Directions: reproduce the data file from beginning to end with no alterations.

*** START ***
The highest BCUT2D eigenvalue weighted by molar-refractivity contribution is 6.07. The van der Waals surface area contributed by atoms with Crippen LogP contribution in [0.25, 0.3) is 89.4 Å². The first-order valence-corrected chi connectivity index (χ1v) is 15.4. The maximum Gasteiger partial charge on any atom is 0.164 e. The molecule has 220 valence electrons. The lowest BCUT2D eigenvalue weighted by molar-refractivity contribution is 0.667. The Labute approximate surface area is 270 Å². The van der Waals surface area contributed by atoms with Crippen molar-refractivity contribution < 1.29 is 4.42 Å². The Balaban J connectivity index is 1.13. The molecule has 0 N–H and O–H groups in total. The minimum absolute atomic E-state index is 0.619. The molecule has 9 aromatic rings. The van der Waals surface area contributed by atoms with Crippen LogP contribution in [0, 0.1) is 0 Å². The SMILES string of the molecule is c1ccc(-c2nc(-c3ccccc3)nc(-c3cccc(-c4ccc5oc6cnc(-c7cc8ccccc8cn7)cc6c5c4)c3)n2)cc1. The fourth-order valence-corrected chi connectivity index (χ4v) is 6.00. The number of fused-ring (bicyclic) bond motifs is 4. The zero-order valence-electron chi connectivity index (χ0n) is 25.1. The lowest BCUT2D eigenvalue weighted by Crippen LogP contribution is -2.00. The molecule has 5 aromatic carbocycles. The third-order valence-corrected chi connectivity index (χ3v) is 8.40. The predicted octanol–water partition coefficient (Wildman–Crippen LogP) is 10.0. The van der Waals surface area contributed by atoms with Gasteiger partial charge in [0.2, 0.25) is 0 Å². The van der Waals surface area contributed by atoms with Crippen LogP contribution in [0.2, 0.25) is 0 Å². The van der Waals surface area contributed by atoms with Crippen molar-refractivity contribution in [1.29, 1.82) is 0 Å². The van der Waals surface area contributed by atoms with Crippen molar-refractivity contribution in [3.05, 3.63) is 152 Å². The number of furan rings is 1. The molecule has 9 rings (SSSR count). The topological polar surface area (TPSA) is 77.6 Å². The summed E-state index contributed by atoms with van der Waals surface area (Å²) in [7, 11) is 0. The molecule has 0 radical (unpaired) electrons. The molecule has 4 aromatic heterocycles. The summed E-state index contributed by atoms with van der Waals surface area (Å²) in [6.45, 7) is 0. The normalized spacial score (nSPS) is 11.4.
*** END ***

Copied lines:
The highest BCUT2D eigenvalue weighted by molar-refractivity contribution is 6.07. The van der Waals surface area contributed by atoms with Crippen LogP contribution in [0.25, 0.3) is 89.4 Å². The first-order valence-corrected chi connectivity index (χ1v) is 15.4. The maximum Gasteiger partial charge on any atom is 0.164 e. The molecule has 220 valence electrons. The lowest BCUT2D eigenvalue weighted by molar-refractivity contribution is 0.667. The Labute approximate surface area is 270 Å². The van der Waals surface area contributed by atoms with Crippen molar-refractivity contribution < 1.29 is 4.42 Å². The Balaban J connectivity index is 1.13. The molecule has 0 N–H and O–H groups in total. The minimum absolute atomic E-state index is 0.619. The molecule has 9 aromatic rings. The van der Waals surface area contributed by atoms with Crippen LogP contribution in [0, 0.1) is 0 Å². The SMILES string of the molecule is c1ccc(-c2nc(-c3ccccc3)nc(-c3cccc(-c4ccc5oc6cnc(-c7cc8ccccc8cn7)cc6c5c4)c3)n2)cc1. The fourth-order valence-corrected chi connectivity index (χ4v) is 6.00. The number of fused-ring (bicyclic) bond motifs is 4. The zero-order valence-electron chi connectivity index (χ0n) is 25.1. The lowest BCUT2D eigenvalue weighted by Crippen LogP contribution is -2.00. The molecule has 5 aromatic carbocycles. The third-order valence-corrected chi connectivity index (χ3v) is 8.40. The predicted octanol–water partition coefficient (Wildman–Crippen LogP) is 10.0. The van der Waals surface area contributed by atoms with Gasteiger partial charge in [0.2, 0.25) is 0 Å². The van der Waals surface area contributed by atoms with Crippen LogP contribution in [0.2, 0.25) is 0 Å². The van der Waals surface area contributed by atoms with Crippen molar-refractivity contribution in [1.29, 1.82) is 0 Å². The van der Waals surface area contributed by atoms with Crippen molar-refractivity contribution in [3.05, 3.63) is 152 Å². The number of furan rings is 1. The molecule has 9 rings (SSSR count). The topological polar surface area (TPSA) is 77.6 Å². The summed E-state index contributed by atoms with van der Waals surface area (Å²) in [7, 11) is 0. The molecule has 0 radical (unpaired) electrons. The molecule has 4 aromatic heterocycles. The summed E-state index contributed by atoms with van der Waals surface area (Å²) in [6.45, 7) is 0. The normalized spacial score (nSPS) is 11.4.